Muslims have been told to quit smoking because “cigarette filters may contain pig extracts and alcohol”, says a leading South African halaal authority.
But the tobacco industry has refuted the claims, with one manufacturer saying the information was “irresponsible and reckless”.
This week the South African National Halaal Association (Sanha) – one of four agencies in the country tasked with ensuring products meet Muslim regulations – made this claim in a leaflet posted at mosques.
It also loaded the claim on its website and distributed it via its subscriber mailing lists.
It is, however, unclear whether any cigarettes in South Africa do use the pig haemoglobin filters.
The leaflet stated that: “Muslim Jurists have for a long time condemned cigarette smoking. In addition, the use of pig haemoglobin, cognac and rum (wines) in its manufacture has also been confirmed.”
Muslims are prohibited from consuming pork and alcohol products.
After an Islamic website saw the leaflet it urged Muslim-owned businesses to stop selling cigarettes.
Sanha public relations officer EBI Lockhat said the organisation made the call based on research and information it had gleaned from South Africa’s National Council Against Smoking, the University of Sydney in Australia, and several internet news reports, as well as the website of a US-based tobacco company listing the ingredients.
The controversy dates back to 2008 when an internationally award-winning design project by Dutch artist Christien Meinderstma triggered fierce debate.
Titled Pig 05049, the project catalogued 187 different uses to which the carcass of a single pig (identified by the number 05049) was put.
Included in the list was haemoglobin for the manufacture of cigarette filters.
The issue grew into an international scandal last month when a public health professor at the University of Sydney, Simon Chapman, endorsed and gave wide publicity to Meinderstma’s findings.
Executive director of the National Council Against Smoking Yusuf Saloojee said NCAS had conducted its own research and concluded that some cigarette filters may contain pig blood.
“It is claimed that adding blood to the filter helps remove some of the harmful chemicals in cigarette smoke,” Saloojee said.
The only clear reference the Cape Argus was able to find to haemoglobin filters was in connection with clove-flavoured cigarettes popular in Indonesia and Malaysia, but not marketed in South Africa.
South Africa’s largest cigarette manufacturer, British American Tobacco SA (Batsa), denied using haemoglobin filters.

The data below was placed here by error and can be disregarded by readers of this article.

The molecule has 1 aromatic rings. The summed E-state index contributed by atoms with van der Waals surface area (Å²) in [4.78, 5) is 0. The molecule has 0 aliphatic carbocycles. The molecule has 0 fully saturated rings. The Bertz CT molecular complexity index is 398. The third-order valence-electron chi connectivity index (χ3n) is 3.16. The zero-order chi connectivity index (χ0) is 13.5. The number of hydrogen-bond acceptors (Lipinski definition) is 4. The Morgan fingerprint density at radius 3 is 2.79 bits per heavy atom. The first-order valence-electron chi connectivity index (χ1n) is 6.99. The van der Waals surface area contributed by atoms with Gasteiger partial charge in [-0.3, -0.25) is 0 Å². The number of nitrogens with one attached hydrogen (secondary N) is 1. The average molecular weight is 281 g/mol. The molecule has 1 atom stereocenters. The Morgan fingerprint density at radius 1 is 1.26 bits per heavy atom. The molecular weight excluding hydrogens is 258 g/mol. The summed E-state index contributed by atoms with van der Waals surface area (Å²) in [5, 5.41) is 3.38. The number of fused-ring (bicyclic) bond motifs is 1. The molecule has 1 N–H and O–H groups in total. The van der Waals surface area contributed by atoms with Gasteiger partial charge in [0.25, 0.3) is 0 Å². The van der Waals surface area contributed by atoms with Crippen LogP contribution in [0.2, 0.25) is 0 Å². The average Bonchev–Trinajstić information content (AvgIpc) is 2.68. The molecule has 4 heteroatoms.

“We find this type of communication irresponsible and reckless and an attempt to mislead consumers,” said Batsa spokeswoman Itumeleng Langeni.
She suggested that consumers check the Batsa website for information about what is contained in their brand, and insisted that the company employs a panel of international scientists to monitor, test and approve all ingredients.
Japan Tobacco International (JTI) likewise denied the use of pig’s blood in its cigarettes.
“JTI does not add pig or any other haemoglobin to any of the products we sell,” said corporate affairs manager Elaine McKay.
Phillip Morris SA told the Cape Argus that neither pig’s blood nor alcohol were added to any of the company’s products in South Africa.
The website of the Phillip Morris parent company in the US listed alcohol as an ingredient in some of its brands.
The company’s head of corporate affairs, Neetesh Ramjee, said the South African brands were manufactured locally.
The Tobacco Institute of South Africa, which represents 95 percent of the country’s tobacco industry, also refuted the allegations.
Chief executive Francois van der Merwe assured smokers that “none of the cigarettes manufactured by our members contain any (pig or wine) extracts”.
“In light of the complete inaccuracy of this allegation, we are disappointed that this organisation chose to publish this erroneous report before verifying the facts,” he said.
Responding to tobacco companies’ denial of the claims, Sanha’s theological director, Moulana Saeed Navlakhi, said the organisation stood by its statement.
“We are not saying, ‘close down the industry’.
“But we are saying that, ‘if your don’t care about yourself, at least care about your faith’.”
He denied tobacco companies’ claims that Sanha’s warning was “irresponsible and reckless”, saying that it had a responsibility towards Allah (God) and Muslims.
Navlakhi also said that even before the agency accessed the information, the halaal status of cigarettes was in question.
Some Muslim scholars, he said, were of the view that smoking was “detestable” though not strictly taboo, with others asserted it was forbidden under Islamic law.
But, Navlakhi concluded, now that Sanha had discovered pig haemoglobin in cigarettes, smoking cigarettes became forbidden.
Moulana Abdul Wahab Wookay, chief executive officer of the National Independent Halaal Trust, said his organisation had not had the opportunity to study the report.
Speaking for the Muslim Judicial Council, Sheikh Moosa Titus said he was not aware of Sanha’s findings.